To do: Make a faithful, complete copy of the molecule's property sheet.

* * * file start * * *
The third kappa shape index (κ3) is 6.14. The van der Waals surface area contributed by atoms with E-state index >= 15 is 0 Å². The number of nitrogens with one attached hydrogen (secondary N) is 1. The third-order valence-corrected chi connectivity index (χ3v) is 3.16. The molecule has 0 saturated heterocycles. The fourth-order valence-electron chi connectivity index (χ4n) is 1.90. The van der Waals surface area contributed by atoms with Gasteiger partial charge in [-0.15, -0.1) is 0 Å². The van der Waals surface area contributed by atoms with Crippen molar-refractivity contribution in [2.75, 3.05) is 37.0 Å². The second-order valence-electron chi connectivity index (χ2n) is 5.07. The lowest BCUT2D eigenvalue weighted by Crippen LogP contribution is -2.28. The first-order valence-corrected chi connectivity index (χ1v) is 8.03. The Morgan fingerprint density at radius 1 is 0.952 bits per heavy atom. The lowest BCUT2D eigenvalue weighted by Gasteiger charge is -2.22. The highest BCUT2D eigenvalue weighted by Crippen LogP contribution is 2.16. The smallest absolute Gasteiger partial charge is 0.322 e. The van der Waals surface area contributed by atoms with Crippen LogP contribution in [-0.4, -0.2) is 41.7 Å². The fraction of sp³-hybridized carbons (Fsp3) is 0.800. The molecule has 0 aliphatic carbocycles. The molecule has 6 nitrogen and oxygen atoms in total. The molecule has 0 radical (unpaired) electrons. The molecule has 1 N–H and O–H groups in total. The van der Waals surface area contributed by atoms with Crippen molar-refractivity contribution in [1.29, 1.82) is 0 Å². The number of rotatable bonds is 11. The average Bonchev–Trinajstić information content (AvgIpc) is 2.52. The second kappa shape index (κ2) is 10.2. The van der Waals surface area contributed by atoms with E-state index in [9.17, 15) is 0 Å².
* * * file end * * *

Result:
The third kappa shape index (κ3) is 6.14. The van der Waals surface area contributed by atoms with E-state index >= 15 is 0 Å². The number of nitrogens with one attached hydrogen (secondary N) is 1. The third-order valence-corrected chi connectivity index (χ3v) is 3.16. The molecule has 0 saturated heterocycles. The fourth-order valence-electron chi connectivity index (χ4n) is 1.90. The van der Waals surface area contributed by atoms with Gasteiger partial charge in [-0.15, -0.1) is 0 Å². The van der Waals surface area contributed by atoms with Crippen molar-refractivity contribution in [2.75, 3.05) is 37.0 Å². The second-order valence-electron chi connectivity index (χ2n) is 5.07. The lowest BCUT2D eigenvalue weighted by Crippen LogP contribution is -2.28. The first-order valence-corrected chi connectivity index (χ1v) is 8.03. The Morgan fingerprint density at radius 1 is 0.952 bits per heavy atom. The lowest BCUT2D eigenvalue weighted by Gasteiger charge is -2.22. The highest BCUT2D eigenvalue weighted by Crippen LogP contribution is 2.16. The smallest absolute Gasteiger partial charge is 0.322 e. The van der Waals surface area contributed by atoms with Crippen LogP contribution in [-0.4, -0.2) is 41.7 Å². The fraction of sp³-hybridized carbons (Fsp3) is 0.800. The molecule has 0 aliphatic carbocycles. The molecule has 6 nitrogen and oxygen atoms in total. The molecule has 0 radical (unpaired) electrons. The molecule has 1 N–H and O–H groups in total. The van der Waals surface area contributed by atoms with Crippen molar-refractivity contribution in [1.29, 1.82) is 0 Å². The number of rotatable bonds is 11. The average Bonchev–Trinajstić information content (AvgIpc) is 2.52. The second kappa shape index (κ2) is 10.2. The van der Waals surface area contributed by atoms with E-state index in [9.17, 15) is 0 Å².